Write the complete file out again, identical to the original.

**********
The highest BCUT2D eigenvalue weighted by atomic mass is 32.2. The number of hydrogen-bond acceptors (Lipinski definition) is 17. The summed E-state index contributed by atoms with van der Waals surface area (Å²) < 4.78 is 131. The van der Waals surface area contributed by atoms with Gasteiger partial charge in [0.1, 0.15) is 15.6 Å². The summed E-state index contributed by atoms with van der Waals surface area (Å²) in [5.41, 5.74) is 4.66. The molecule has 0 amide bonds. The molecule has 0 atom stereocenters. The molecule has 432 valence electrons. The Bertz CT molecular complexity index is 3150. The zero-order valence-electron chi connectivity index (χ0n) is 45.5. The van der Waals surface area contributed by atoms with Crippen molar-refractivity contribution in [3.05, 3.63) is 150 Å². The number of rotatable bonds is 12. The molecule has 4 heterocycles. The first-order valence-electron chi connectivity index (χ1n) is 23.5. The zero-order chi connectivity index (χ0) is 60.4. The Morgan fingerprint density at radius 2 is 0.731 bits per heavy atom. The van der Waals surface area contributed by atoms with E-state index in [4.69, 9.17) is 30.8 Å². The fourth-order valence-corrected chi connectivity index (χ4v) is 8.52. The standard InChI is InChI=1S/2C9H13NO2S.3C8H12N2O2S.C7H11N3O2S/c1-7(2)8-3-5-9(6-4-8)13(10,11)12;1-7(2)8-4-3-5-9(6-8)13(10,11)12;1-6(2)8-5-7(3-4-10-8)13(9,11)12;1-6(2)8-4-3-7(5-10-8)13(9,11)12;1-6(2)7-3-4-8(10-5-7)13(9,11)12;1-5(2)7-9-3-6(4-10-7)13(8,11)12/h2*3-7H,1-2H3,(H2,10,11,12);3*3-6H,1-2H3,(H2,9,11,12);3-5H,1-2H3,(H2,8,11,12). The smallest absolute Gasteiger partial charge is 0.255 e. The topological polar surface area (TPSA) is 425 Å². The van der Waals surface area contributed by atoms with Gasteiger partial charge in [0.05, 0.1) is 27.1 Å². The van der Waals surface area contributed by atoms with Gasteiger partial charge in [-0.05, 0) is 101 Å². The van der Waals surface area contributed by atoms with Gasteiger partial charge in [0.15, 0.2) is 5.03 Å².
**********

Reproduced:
The highest BCUT2D eigenvalue weighted by atomic mass is 32.2. The number of hydrogen-bond acceptors (Lipinski definition) is 17. The summed E-state index contributed by atoms with van der Waals surface area (Å²) < 4.78 is 131. The van der Waals surface area contributed by atoms with Gasteiger partial charge in [0.1, 0.15) is 15.6 Å². The summed E-state index contributed by atoms with van der Waals surface area (Å²) in [5.41, 5.74) is 4.66. The molecule has 0 amide bonds. The molecule has 0 atom stereocenters. The molecule has 432 valence electrons. The Bertz CT molecular complexity index is 3150. The zero-order valence-electron chi connectivity index (χ0n) is 45.5. The van der Waals surface area contributed by atoms with Crippen molar-refractivity contribution in [3.05, 3.63) is 150 Å². The number of rotatable bonds is 12. The molecule has 4 heterocycles. The first-order valence-electron chi connectivity index (χ1n) is 23.5. The zero-order chi connectivity index (χ0) is 60.4. The Morgan fingerprint density at radius 2 is 0.731 bits per heavy atom. The van der Waals surface area contributed by atoms with E-state index in [4.69, 9.17) is 30.8 Å². The fourth-order valence-corrected chi connectivity index (χ4v) is 8.52. The standard InChI is InChI=1S/2C9H13NO2S.3C8H12N2O2S.C7H11N3O2S/c1-7(2)8-3-5-9(6-4-8)13(10,11)12;1-7(2)8-4-3-5-9(6-8)13(10,11)12;1-6(2)8-5-7(3-4-10-8)13(9,11)12;1-6(2)8-4-3-7(5-10-8)13(9,11)12;1-6(2)7-3-4-8(10-5-7)13(9,11)12;1-5(2)7-9-3-6(4-10-7)13(8,11)12/h2*3-7H,1-2H3,(H2,10,11,12);3*3-6H,1-2H3,(H2,9,11,12);3-5H,1-2H3,(H2,8,11,12). The smallest absolute Gasteiger partial charge is 0.255 e. The topological polar surface area (TPSA) is 425 Å². The van der Waals surface area contributed by atoms with Gasteiger partial charge in [0.05, 0.1) is 27.1 Å². The van der Waals surface area contributed by atoms with Gasteiger partial charge in [-0.05, 0) is 101 Å². The van der Waals surface area contributed by atoms with Gasteiger partial charge in [0.15, 0.2) is 5.03 Å².